Kita puts him in charge of watching the paint dry. He sets up a standing fan and a chair in front of the wall they have just gone over with a coat of Macaroon White, and then vanishes down the hallway to fold clothes or something. In the interim, Atsumu sits down. He dissuades dust particles from attaching themselves to the fresh coat of Macaroon White with his eyes. He fidgets with his hands and toes at the floor and does everything in his power not to think about where Kita Shinsuke is and where he is going, even though they were talking in the living room half a minute ago.
A series of rhetorical questions arises, such as: why did he agree to visit (?), and why did they paint the wall (???).
“This place is rented, you know.” Kita emerges from the hallway like a telepathic freak from outer space and pulls up another chair. He sits down.
“I know that,” Atsumu says.
“There was a smear on the wall.”
Kita folds his hands in his lap and watches him. Atsumu watches him back. With fear.
Kita hasn’t gotten much taller since he was eighteen. This doesn’t say much given that Atsumu has not gotten much taller either. At eighteen Kita was captain of the volleyball club. At eighteen Atsumu was, in full capacity, the captain of anything but a volleyball club. He has an uncomfortable and thoroughly unwarranted flashback to various confrontations with Suna, Aran, his brother. He wonders if Kita heard anything. He wonders why Kita asked him to come.
Kita’s voice rises out of the cloudy afternoon, lifting the shroud of silence. “Staring.”
“I’m not.” Atsumu touches his fingertips to the side of his face, checks himself, realizes Kita’s right.
“You were always terrible at hiding things.” Kita hides his laugh behind a slender wrist and Atsumu is punched violently in the stomach with the urge to tug his hand away from his face. Just a moment will do. If he can see Kita Shinsuke laugh again, maybe he will discover something new about the universe, like where people go when they die and why teenagers only know how to express desire in diminutives.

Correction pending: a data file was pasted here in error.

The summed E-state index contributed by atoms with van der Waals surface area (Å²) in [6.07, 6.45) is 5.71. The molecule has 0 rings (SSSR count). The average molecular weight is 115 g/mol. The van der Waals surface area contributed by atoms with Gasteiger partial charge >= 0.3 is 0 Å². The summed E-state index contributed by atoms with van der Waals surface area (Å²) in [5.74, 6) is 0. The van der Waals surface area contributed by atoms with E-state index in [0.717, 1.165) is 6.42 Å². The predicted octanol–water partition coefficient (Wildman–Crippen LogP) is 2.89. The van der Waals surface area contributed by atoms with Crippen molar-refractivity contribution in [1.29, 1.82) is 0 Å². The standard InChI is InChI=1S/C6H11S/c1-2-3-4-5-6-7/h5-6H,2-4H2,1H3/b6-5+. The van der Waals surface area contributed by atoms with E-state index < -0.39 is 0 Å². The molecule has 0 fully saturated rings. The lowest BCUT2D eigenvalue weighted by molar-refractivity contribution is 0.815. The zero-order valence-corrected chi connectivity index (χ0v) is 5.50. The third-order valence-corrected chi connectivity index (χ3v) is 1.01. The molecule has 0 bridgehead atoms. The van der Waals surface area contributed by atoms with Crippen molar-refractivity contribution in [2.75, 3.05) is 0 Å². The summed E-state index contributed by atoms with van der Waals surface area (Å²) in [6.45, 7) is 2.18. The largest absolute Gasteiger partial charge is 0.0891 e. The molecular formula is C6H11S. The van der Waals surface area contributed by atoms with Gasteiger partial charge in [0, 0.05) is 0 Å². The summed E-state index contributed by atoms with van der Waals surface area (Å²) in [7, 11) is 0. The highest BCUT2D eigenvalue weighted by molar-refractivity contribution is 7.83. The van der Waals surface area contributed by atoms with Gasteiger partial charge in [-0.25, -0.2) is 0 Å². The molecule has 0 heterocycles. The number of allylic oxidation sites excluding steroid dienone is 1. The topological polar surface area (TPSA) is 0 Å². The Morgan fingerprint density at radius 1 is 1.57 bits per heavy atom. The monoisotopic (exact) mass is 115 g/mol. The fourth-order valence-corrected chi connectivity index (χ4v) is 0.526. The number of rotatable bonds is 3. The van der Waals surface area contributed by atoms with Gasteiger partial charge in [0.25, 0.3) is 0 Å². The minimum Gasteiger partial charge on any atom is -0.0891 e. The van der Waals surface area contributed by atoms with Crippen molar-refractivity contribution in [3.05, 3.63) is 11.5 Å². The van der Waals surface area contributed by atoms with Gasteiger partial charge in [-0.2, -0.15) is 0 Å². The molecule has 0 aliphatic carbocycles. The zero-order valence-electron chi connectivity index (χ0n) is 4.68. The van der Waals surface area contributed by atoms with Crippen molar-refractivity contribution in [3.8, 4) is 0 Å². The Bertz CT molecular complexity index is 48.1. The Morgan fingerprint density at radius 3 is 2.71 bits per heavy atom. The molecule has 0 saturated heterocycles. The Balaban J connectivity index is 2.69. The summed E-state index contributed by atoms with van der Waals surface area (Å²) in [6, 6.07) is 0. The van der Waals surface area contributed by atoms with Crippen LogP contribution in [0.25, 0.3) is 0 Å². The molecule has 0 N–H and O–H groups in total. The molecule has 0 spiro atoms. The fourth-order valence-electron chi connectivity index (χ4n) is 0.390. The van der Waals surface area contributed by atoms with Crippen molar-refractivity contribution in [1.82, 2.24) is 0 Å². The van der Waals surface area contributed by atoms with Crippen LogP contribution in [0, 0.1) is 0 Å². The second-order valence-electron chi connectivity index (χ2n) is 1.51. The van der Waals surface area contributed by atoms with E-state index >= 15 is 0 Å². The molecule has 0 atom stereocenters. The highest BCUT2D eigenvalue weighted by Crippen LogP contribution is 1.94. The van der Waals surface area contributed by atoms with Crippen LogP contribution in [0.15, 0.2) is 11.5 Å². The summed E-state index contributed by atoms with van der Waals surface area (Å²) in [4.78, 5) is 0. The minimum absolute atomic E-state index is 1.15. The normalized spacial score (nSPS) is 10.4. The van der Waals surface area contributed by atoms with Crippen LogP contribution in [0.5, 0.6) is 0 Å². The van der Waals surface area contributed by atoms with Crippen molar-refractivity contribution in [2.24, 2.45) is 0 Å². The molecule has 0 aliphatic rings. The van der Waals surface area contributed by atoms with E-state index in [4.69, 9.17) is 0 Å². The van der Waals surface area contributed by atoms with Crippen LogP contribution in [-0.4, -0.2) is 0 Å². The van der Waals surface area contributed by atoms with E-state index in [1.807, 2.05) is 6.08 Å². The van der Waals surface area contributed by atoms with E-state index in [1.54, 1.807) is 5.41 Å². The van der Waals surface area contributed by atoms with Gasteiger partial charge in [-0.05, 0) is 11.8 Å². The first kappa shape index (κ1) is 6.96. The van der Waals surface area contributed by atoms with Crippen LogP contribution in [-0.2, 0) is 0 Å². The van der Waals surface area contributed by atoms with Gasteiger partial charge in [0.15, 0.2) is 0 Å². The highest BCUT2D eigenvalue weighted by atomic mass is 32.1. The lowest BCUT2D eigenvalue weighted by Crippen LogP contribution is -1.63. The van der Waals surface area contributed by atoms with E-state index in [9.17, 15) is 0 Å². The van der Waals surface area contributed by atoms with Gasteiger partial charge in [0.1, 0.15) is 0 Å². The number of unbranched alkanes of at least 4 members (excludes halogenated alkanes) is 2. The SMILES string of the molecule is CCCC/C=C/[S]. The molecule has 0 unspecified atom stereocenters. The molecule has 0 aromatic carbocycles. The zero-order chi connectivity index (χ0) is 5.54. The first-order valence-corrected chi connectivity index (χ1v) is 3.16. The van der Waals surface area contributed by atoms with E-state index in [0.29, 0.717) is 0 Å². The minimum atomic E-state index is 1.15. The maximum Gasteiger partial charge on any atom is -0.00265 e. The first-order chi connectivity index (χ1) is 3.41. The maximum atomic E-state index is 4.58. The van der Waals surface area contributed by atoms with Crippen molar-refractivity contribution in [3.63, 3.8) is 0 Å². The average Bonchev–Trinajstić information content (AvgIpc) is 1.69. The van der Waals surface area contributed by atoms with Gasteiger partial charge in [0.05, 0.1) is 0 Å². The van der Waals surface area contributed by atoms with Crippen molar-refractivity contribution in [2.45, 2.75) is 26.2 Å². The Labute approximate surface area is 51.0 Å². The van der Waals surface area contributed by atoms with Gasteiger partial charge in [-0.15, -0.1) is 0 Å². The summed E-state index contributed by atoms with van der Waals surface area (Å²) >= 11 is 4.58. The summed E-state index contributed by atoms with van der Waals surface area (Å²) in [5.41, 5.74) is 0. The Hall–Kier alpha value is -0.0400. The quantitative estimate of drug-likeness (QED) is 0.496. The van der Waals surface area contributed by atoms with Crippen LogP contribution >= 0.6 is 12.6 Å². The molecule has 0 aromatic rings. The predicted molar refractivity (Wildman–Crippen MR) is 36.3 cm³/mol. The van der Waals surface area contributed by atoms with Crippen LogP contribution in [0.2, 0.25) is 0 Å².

Kita lowers his hand. His face has returned to its usual state of tranquility and, by unfortunate extension, beauty. The fan whirs on, unimpressed.
Atsumu ignores this and goes back to communicating with the dust particles around them. He levels his gaze on the Macaroon White smear and the Macaroon White gazes back, drying with tantalizing speed and grace as if to spite Atsumu for even daring to have impure thoughts about the ex-captain of his high school volleyball club. Fuck you, he thinks loudly, and hopes that the sentiment will be absorbed in full. I hope a fly gets stuck in your shit, he adds.
“Can I touch the paint yet?” he asks aloud, half out of curiosity and half because he cannot think of anything else to say that does not involve, in some form, a request to stick his hands under Kita’s shirt.
Kita inclines his head gently to the side. His hair follows this line of motion and does devastating things around his ears. He hasn’t changed his hairstyle since he was eighteen. It’s alarming and charming at once, how out of place he looks in this nice apartment in Hyogo with his eighteen-year-old haircut and his century-old eyes. It makes Atsumu want to eat a light bulb.